A: The patient is a female approximately forty years old, who dresses too young for her age. As she is a foreigner, she speaks Portuguese with a strong accent. She's been consulting me for more than one year, but only two months ago we have been able to start analysis at four times a week.

Bion: When you say: “her dress is not in conformity with her age,” is that her opinion, or is that the impression you get?

A: It is mine.

Bion: I see. So she thinks it's all right?

A: Yes. Before we began treatment, she phoned me twice. She was very interested and wanted to begin the treatment. When she first came to my office to arrange the treatment, she was very excited and happy because I had an hour to spare. Just before beginning the treatment, she was in Europe on holiday. In a big city shopping street, amongst all the crowds, she suddenly felt ill and frightened of being alone and of something happening to her, with no one to turn to.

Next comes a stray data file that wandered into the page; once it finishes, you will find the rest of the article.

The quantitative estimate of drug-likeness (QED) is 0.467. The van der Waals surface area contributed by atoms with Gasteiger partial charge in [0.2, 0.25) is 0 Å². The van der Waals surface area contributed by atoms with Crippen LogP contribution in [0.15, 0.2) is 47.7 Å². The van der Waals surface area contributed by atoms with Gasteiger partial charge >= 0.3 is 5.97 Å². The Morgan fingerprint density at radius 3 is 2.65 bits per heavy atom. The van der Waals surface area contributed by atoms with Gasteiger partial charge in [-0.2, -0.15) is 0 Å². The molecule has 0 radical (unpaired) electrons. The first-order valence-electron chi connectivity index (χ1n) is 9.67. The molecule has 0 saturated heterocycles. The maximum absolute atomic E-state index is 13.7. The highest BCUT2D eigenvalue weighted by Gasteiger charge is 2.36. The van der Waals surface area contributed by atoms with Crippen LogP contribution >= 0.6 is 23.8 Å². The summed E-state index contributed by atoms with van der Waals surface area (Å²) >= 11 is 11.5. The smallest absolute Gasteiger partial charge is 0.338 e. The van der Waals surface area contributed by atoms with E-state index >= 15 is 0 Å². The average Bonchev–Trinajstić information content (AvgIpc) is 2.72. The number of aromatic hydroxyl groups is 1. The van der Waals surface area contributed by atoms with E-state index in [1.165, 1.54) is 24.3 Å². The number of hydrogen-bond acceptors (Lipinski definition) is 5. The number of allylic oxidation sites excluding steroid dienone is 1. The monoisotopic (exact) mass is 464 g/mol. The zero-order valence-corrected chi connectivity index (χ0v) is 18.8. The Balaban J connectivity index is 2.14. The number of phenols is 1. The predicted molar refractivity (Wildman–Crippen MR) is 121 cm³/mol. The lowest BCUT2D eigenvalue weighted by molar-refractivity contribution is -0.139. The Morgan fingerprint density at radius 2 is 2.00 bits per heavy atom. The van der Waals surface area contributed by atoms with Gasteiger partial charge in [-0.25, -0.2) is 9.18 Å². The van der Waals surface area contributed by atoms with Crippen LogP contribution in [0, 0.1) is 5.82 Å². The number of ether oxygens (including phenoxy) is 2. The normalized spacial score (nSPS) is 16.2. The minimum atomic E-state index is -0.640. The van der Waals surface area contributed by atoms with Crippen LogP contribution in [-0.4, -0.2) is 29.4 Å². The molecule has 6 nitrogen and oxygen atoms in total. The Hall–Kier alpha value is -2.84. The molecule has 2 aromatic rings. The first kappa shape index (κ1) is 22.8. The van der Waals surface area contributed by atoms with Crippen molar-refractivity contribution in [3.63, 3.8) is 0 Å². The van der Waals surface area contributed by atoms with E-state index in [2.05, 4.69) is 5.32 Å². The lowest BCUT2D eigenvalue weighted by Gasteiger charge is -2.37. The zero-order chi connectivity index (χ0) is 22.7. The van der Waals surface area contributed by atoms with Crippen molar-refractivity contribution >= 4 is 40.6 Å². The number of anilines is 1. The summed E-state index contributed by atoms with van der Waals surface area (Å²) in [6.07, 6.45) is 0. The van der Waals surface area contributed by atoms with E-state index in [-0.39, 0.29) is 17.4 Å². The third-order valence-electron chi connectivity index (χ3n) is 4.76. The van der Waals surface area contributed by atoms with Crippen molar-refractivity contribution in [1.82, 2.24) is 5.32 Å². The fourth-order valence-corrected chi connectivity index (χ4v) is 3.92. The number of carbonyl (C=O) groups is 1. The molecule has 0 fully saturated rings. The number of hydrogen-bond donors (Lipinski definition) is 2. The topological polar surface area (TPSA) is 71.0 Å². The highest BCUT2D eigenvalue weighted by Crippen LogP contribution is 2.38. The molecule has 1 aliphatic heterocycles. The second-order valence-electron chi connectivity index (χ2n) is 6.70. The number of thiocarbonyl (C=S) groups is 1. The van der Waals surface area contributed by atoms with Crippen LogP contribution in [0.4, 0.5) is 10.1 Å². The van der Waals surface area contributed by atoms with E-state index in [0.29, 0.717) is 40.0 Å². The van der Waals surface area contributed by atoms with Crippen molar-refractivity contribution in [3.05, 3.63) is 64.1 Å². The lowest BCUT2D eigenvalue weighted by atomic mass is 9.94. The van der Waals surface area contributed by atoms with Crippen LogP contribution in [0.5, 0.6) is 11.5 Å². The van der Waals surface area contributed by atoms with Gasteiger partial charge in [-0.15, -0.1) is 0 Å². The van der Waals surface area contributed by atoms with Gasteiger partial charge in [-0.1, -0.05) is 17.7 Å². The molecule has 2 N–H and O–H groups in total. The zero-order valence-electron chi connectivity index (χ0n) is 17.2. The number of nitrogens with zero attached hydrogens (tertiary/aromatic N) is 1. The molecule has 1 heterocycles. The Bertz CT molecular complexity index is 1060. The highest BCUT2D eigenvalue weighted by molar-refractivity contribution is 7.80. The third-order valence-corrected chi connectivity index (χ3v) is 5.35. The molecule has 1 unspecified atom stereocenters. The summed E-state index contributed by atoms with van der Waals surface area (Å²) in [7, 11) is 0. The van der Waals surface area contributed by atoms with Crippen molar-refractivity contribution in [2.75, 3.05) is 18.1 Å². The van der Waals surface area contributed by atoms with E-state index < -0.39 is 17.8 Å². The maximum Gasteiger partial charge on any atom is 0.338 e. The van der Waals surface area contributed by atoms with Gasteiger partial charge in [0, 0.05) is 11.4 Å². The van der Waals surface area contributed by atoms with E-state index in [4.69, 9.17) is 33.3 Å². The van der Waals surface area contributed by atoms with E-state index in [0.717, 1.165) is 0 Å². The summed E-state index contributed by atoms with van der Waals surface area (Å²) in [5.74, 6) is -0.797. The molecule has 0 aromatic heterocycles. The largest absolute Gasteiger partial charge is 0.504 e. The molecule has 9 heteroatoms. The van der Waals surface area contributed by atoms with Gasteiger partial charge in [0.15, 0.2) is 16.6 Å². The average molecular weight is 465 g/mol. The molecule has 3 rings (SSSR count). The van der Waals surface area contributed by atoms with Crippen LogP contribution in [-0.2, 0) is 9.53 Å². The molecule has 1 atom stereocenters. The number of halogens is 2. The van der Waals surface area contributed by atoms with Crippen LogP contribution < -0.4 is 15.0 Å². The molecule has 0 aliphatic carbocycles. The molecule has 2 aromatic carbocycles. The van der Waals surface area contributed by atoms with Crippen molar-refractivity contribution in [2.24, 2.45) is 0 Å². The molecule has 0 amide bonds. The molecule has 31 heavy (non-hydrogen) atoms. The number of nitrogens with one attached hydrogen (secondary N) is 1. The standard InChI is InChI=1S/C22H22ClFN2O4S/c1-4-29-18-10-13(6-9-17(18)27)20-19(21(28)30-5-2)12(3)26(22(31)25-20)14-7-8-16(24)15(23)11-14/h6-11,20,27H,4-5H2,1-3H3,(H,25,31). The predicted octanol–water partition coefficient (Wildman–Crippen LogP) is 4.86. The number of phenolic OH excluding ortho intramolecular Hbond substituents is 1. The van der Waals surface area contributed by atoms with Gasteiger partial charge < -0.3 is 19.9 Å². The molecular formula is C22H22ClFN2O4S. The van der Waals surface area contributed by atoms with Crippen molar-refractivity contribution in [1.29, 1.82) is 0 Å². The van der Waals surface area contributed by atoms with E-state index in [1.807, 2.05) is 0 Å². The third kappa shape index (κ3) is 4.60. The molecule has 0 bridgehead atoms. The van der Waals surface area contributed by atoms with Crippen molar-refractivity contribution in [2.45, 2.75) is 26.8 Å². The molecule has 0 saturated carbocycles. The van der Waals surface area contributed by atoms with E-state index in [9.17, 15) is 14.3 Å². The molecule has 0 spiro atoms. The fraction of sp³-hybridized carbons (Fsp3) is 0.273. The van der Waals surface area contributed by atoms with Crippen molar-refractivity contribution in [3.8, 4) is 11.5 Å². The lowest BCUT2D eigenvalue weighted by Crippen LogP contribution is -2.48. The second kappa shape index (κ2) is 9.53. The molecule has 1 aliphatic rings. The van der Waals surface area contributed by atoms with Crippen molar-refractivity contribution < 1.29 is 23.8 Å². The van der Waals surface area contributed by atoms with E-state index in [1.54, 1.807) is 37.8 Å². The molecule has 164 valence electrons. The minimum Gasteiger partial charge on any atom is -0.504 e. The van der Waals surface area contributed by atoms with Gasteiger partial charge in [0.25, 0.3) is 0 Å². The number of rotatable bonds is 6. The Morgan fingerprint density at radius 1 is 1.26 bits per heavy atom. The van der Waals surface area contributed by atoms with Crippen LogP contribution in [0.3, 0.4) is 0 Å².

Chapter Three - Supervision A25

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In the text that follows, T stands for Translator; A stands for Analyst.

T: Don't you feel, Dr. Bion that perhaps, with everyone here understanding only a little different bit of the English, from different kinds of “sauces” there can emerge the understanding of something new, although perhaps not exactly what you were saying?

Bion: Maybe, maybe. But, the language that is spontaneous it's a sort of language which the French call: “Les grands mots”—the indecent words. If you are taken by surprise, if you are suddenly frightened, the language that comes naturally to you is not polite language. [lots of laughter]